It's not entirely on topic, but the link below lists a lot of the continuity errors in M*A*S*H, and they're worse than almost anything in Trek. Some are downright sloppy. My point? Over the years, comparatively, the Trek folks have done a pretty good job being as consistent as they've been across several TV shows and all the movies.
Of course, M*A*S*H remains one of the most highly regarded, intelligent, ground-breaking, and well-written TV shows of all time. So, I hope clicking on the link and reading the list doesn't negate everything else and all of a sudden ruin the show for any fans.
^No reason why inconsistencies should ruin anything. It's fiction, after all. Every bit of it is just pretend, so it's not so horrible if you pretend that some earlier part happened differently than you pretended before. Sure, consistency is nice to have, but it's not the sole, exclusive priority of fiction.
And it's not like the makers of M*A*S*H had any idea that their show about a 3-year war would run for 11 seasons. Eventually they had no choice but to play fast and loose with continuity and chronology.
But I'm not talking about internal consistency here. What I'm saying is that, whatever Roberto Orci might say about the comics being "close to canon," he also quite explicitly says that they are not part of the canon, so whatever they establish should be treated as less authoritative than what's onscreen. In Lucasfilm terms, they're "secondary canon" at best.
Exactly my point. Inconsistencies shouldn't ruin anything. "M*A*S*H" was a brilliant show, and Trek ain't so bad, either. Anything can be picked to death for inconsistencies and errors and in doing so its great entertainment value is lost (unless there's entertainment in picking it to death). Nothing is meant to stand up to the scrutiny some give Trek. It wasn't really created for that.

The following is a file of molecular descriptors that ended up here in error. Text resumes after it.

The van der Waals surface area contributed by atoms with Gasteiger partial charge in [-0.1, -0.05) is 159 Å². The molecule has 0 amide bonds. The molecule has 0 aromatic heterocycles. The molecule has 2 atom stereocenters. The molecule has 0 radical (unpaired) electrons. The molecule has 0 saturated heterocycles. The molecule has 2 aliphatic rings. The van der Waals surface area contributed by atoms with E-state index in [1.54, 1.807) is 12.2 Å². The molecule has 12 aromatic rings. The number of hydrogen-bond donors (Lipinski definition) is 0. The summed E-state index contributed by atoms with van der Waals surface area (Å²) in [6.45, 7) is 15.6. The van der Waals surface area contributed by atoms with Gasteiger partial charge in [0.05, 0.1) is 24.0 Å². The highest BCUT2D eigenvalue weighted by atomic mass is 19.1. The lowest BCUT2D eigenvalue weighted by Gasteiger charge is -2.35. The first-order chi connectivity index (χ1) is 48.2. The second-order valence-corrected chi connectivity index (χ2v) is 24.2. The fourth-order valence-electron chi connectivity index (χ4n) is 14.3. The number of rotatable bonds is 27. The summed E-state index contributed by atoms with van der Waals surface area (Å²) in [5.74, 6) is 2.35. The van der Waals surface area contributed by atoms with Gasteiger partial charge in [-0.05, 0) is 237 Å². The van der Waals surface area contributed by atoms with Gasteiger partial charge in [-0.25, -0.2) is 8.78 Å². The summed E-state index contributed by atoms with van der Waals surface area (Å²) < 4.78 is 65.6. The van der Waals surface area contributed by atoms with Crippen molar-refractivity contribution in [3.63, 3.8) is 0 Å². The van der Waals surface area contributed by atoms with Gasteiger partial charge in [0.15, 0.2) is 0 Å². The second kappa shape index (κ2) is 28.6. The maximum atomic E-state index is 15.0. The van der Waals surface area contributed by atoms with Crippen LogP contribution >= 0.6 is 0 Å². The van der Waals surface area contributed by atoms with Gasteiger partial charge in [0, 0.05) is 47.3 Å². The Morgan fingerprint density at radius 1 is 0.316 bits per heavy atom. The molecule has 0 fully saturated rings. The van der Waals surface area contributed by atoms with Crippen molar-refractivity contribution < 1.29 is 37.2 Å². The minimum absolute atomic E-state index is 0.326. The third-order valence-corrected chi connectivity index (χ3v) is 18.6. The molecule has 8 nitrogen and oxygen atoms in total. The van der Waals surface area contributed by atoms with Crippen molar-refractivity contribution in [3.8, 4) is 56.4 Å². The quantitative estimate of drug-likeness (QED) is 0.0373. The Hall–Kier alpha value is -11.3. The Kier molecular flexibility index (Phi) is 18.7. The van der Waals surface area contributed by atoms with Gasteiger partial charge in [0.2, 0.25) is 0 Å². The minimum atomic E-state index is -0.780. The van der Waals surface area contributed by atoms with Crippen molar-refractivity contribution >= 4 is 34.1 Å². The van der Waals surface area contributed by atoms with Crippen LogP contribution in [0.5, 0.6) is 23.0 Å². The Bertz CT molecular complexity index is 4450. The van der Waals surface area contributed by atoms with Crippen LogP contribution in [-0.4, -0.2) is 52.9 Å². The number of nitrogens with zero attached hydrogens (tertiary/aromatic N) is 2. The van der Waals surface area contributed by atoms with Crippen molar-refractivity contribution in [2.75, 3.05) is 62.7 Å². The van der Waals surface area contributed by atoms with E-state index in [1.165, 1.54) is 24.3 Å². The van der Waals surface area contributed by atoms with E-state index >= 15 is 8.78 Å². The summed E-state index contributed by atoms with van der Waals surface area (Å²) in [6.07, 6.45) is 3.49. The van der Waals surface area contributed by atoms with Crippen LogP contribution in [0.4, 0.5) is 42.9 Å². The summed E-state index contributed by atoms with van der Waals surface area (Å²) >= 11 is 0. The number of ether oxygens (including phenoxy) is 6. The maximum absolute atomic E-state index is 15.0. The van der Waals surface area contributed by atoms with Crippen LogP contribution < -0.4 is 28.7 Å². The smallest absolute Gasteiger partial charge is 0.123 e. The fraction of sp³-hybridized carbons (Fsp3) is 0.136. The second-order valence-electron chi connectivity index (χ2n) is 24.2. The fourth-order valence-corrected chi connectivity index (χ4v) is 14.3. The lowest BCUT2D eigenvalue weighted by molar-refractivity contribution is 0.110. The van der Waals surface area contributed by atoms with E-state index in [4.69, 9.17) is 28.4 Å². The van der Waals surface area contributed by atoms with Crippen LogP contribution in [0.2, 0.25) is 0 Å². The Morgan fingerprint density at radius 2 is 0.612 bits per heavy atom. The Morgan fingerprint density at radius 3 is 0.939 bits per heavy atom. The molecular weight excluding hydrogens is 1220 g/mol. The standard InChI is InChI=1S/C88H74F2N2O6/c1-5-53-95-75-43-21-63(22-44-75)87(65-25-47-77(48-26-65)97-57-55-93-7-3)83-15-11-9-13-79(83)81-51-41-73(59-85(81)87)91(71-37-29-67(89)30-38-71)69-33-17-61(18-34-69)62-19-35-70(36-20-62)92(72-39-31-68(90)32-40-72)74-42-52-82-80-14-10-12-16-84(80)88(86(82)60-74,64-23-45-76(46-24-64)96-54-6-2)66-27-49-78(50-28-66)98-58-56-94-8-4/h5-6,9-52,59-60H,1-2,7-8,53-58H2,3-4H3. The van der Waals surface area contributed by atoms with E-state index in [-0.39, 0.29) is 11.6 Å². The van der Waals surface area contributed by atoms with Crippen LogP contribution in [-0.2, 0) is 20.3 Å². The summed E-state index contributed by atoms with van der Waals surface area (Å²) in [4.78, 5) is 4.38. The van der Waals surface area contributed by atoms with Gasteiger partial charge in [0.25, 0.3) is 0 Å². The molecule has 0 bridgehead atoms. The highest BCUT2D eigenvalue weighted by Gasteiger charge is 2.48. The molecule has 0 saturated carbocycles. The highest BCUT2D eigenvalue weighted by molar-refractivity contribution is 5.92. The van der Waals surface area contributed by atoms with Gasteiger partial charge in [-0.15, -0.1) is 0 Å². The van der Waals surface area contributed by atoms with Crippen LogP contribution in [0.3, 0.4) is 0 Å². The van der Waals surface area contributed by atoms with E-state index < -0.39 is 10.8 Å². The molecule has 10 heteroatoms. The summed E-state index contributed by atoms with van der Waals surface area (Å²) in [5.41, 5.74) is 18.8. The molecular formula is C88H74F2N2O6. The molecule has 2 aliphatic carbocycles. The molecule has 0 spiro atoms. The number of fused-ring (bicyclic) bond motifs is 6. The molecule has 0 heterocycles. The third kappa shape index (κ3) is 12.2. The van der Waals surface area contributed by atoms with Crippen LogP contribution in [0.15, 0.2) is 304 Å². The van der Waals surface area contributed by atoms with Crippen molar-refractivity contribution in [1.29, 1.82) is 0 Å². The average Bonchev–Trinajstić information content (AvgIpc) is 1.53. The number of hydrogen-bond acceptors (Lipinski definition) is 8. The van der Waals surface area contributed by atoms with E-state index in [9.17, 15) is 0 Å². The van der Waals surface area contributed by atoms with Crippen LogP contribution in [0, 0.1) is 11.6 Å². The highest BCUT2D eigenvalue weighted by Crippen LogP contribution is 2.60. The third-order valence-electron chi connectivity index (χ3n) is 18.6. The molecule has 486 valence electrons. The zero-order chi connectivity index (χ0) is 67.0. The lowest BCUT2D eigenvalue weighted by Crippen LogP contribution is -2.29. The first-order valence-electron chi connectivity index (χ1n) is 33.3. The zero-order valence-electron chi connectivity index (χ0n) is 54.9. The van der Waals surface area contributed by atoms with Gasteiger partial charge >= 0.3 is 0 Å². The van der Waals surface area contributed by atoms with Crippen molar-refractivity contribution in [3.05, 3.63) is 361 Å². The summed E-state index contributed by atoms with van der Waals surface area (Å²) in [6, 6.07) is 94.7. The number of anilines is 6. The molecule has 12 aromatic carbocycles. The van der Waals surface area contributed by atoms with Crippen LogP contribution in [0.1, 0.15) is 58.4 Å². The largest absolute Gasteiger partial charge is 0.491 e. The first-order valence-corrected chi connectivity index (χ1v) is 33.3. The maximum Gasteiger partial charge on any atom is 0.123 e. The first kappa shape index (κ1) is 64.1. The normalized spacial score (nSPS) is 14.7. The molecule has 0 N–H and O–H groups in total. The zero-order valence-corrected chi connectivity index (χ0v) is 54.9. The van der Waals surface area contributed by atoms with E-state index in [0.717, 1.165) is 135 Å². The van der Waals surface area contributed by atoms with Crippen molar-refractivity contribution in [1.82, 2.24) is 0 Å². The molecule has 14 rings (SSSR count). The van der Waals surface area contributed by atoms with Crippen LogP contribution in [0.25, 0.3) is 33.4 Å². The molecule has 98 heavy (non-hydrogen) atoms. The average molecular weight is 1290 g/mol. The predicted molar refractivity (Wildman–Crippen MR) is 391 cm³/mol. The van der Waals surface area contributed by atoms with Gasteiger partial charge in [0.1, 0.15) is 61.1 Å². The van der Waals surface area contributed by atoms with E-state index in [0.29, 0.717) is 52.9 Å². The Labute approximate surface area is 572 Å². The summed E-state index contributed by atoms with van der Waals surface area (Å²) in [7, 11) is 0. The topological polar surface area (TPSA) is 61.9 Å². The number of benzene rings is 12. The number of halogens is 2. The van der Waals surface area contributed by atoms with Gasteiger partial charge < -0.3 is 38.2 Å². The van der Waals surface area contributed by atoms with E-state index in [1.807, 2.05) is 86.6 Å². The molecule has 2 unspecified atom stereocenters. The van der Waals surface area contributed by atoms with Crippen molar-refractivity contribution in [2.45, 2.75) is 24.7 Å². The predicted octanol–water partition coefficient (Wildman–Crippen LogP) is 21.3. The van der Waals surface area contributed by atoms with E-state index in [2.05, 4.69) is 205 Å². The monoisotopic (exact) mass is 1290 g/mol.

I honestly don't know why anyone should take Trek canon more seriously than Roddenberry, himself did. Or more seriously than anyone else who has been associated with Trek in a production role has, for that matter.
Parenthetically, I don't even want to begin to try to fathom what "secondary canon" is.
^Right. Keeping track of the continuity of a fictional universe can be a fun exercise; I've been doing it with Trek for decades. But it's important to remember that it's just part of the fun, and not take it too seriously or invest too much emotion in it. My personal version of Trek continuity has always been highly mutable; when something new has come along that contradicted my assumptions, I've just reworked them. And it's actually fun to rework the continuity, to get to play the game of fitting things together one more time in a new and fresh way. If I have to remove some books or comics I enjoyed, that's no problem, since they're still there for me to read; they're just in a different continuity category. (For a long time, the main thing that frustrated me was having to rewrite the entire chronology on new sheets of paper, or to erase a bunch of entries in pencil and rewrite them on new lines. It got much easier once I started keeping my chronology on computer.)
Well said. I love Trek canon and continuity and although I may come off as taking them too seriously, I really do it for fun. I'll read a comment or see something on dvd and a thought comes to mind and I'm like "Cool! That's how that could fit.". In some ways, I really like when inconsistencies or gaps in Trek history happen because I see them as potential opportunities to create new stories, or at least plot elements, were I a Trek novelist or Trek creator.
does anbody feel that JJ Abrams is not reading the comics?
Does it matter?